About Mining


Westbank can speak of two mines in its history. The most popular being Brenda Mine, a copper-molybdenum mine. The excavation is located approximately 22 km northwest of Peachland and was operated by Brenda Mines LTD from 1967 to 1990[1].

The earliest account of the Brenda prospect can be traced back to a report written by Dr. H.MA Rice in 1944[2]. However, the report did not draw any significant attraction from the mining industry, and extraction did not begin until the 1960s. In 1995, further exploration of the property was undertaken at the request of the owner and Penticton prospector, Bob Bechtel. The results showed that the copper extracted was far from ore grade. Furthermore, there was no market established for the molybdenum found in the mine. The following year, Noranda proposed a joint venture with the American company Kennecott, a major producer of molybdenum, which was successively approved.

In 1957, further exploration commenced, including the first induced preparation polarization program in British Columbia [3]. However, during the winter of 1957-58, both Noranda and Kennecott withdrew from the Brenda project, and the property was returned to Bechtel. In 1967 after much technological advancement, it was finally decided that the Brenda mines should be brought into production, and management control was officially assumed by Noranda. By its official opening in 1970, there were roughly 19,600 tonnes extracted daily [4]. The mine employed 2,200 people between 1970 and 1990[5]. Mining operations continued on-site until 1990 when the ore was depleted. The Brenda mine produced 278,000 tonnes of copper, 66,000 tonnes of molybdenum, 125 tonnes of silver, and 2 tonnes of gold [6]. In the process, 300 million tonnes of rock were removed in order to develop 182 million tonnes of ore. Throughout its 23 years of operations, no water from the mine was discharged into the environment, with one exception. The water was directed to tailings ponds and was eventually stored in the pored of the tailing solids [7]. Today, the excess water diverts into the open pit, subsequently becoming a lake [8].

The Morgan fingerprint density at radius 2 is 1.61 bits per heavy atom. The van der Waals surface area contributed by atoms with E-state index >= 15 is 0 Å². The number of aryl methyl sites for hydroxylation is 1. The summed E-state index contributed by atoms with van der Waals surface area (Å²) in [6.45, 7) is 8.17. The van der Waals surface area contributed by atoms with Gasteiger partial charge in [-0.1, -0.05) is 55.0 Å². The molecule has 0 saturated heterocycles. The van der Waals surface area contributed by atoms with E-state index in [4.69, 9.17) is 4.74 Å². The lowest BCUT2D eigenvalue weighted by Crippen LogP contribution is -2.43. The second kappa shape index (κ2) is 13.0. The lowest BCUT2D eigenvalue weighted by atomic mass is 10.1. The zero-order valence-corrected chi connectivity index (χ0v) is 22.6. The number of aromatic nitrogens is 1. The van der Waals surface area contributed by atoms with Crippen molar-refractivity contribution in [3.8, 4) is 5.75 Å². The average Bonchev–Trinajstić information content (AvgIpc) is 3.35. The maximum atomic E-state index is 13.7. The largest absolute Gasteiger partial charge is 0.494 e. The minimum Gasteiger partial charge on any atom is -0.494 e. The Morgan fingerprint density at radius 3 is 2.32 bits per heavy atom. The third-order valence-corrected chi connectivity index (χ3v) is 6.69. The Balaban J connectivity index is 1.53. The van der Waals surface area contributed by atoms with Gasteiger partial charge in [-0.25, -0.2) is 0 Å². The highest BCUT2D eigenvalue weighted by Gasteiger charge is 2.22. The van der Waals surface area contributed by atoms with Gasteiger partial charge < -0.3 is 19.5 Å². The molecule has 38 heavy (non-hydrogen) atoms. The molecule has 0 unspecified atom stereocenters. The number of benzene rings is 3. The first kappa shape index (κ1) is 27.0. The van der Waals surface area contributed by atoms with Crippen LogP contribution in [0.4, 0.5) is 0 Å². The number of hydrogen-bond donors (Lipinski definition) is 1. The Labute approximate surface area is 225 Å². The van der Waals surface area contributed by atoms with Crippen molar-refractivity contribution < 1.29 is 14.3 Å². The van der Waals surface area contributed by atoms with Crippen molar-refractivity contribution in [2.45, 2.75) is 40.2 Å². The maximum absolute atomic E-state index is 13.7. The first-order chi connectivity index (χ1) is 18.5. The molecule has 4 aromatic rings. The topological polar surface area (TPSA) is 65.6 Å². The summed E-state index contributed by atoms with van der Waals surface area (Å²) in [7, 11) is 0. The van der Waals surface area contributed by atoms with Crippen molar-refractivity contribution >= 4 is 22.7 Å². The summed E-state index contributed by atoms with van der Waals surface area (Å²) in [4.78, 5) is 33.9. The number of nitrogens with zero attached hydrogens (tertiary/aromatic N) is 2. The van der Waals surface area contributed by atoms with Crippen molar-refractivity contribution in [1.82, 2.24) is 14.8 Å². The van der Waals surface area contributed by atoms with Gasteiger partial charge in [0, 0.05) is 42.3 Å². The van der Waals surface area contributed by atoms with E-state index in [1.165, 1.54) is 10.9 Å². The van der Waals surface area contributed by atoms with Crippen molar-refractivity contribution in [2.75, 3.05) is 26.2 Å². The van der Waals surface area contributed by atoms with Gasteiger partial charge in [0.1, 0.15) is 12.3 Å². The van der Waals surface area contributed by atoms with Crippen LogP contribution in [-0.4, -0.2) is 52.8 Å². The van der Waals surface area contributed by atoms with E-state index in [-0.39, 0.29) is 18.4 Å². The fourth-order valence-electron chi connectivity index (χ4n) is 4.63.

The second and less known mine situated on the Westside was the Blue Hawk Mine. The mine is located on the East slope of Blue Grouse Mountain. The property has a history of extensive exploration since the 1930s [9]; however, due to low levels of minerals found, no excavation has been undertaken. In 1935, after some surface trenching and underground operations, 5 tons of ore was extracted, which produced 5 ounces of gold and 18 ounces of silver [10].

Exploration was halted until the 1960s when Dawood Mine Ltd performed a further examination on the soil and geophysical aspects of the property. The project continued until the 1970s, throughout the duration of the exploration numerous anomalies of minerals were found scattered throughout the property. However, no excavation happened. Since then, several projects surveying the area have happened, the latest one to date, which occurred in 2005, which resulted in a weak copper-gold anomaly [11].

[1] https://www.peachland.ca/history2 [2] http://www.archivos.ca/?p=205 [3] http://www.archivos.ca/?p=205 [4] https://www.peachland.ca/history2 [5] https://www.brendamines.ca/en/history/Pages/default.aspx [6] http://www.archivos.ca/?p=205 [7] https://www.peachland.ca/history2 [8] https://www.peachland.ca/history2 [9] https://webfiles.thecse.com/sedar_filings/00036483/1512241247380190.pdf [10] https://webfiles.thecse.com/sedar_filings/00036483/1512241247380190.pdf [11] https://webfiles.thecse.com/sedar_filings/00036483/1512241247380190.pdf